It's even worse if the spammer puts in a valid address. You now send a bounce message to someone who didn't send the e-mail in the first place. In the quantities that spammers send their junk around, this amounts to a denial-of-service attack. There's even a name for it: a "Joe job" attack. The last time this happened to my company, we collected over a million bounced messages from MTAs that had accepted mail they couldn't deliver -- and then wanted to return it to us. That's a lot of really stupid MTAs.

Best practice #1: Deploy smarter MTAs

The way to solve this is to not accept mail you can't deliver. If you don't accept it, then the sending MTA has to deal with it -- not you. You don't become the instrument for someone else's denial-of-service attack, and you don't have to worry about filling up your queues with mail you can't deliver. If your border MTA isn't smart enough or capable enough to connect to your corporate directory and refuse undeliverable mail, it's time to replace that MTA.

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As for protection against DHAs, accepting all mail is the wrong approach. A well-designed MTA can detect that a DHA is happening very easily. For example, it might get a message with 100 consecutive invalid recipients. From that point, it's easy -- simply refuse all recipients, valid and invalid, for an hour or so. Don't refuse them with a permanent error -- just say, "Try again later." If the message is from someone who has legitimate mail to send, they'll come back and try again later. If it's a spammer on a DHA, they're going to be gone until the next go 'round.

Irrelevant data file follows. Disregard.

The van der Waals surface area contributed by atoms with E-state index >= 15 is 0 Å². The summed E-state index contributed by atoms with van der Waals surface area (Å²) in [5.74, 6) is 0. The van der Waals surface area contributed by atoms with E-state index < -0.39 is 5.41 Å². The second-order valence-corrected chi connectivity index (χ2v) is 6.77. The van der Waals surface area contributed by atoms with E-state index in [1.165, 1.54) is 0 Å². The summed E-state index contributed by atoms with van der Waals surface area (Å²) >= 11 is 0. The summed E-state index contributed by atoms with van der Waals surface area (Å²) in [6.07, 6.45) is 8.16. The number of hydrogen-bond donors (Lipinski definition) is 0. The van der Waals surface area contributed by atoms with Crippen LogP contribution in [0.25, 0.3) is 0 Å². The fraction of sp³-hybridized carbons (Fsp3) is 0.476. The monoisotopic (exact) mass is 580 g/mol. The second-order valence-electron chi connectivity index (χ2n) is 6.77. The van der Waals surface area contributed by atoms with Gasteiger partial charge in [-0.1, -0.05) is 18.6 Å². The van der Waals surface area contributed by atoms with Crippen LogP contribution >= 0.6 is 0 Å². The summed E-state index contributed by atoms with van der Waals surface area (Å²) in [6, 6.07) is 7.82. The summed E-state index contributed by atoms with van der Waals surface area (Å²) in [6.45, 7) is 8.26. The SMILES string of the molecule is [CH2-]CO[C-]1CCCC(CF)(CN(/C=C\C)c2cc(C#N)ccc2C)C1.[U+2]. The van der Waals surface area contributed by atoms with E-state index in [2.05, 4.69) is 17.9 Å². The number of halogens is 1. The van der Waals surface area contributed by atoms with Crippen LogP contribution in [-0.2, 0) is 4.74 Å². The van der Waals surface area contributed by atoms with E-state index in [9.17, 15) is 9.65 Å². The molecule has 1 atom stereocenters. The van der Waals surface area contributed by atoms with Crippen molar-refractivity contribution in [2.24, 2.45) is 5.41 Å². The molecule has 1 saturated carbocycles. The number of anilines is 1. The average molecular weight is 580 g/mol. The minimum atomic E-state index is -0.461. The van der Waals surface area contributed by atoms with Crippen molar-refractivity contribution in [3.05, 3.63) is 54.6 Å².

The benefits of refusing mail you can't or don't want to deliver are immense. Because you didn't accept the message, the sending MTA has the chance to send back an error message to the originator of the message. This gives you a chance to track errors and configuration problems, because legitimate mail will get a legitimate error code back to real senders. If you drop the mail into a black hole or some sort of quarantine with a million other messages, you'll never find subtle problems.

In fact, if you can get an antispam solution that runs at SMTP time, that's even better. Most antispam scanning engines run after the SMTP dialog is complete, when your mail server has already accepted responsibility for the message. A few bold products are completing the spam content scan during the SMTP dialog itself, while the message is being received but before the final "Yes, I will take responsibility for this message" response goes from your mail server to the SMTP sender. If you refuse mail you think is spam, you don't have to worry nearly as much about false positives. If I get back a message from my MTA saying that your MTA didn't accept it because it thought it was spam, then I can do something about it. If the receiving MTA thought it was spam and sent it to some dark occluded hole, there's no way to track it. I sent it; your mail system received it. Where did it go? Even with a good quarantine, it's easy to miss the one false positive in a thousand. Many antispam systems are attempting to do this with the most obvious cases of spam, using techniques such as blacklists, which simply refuse or greatly limit the amount of incoming mail from certain IP addresses.

Next page: #2 Worst practice

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This was last published in March 2005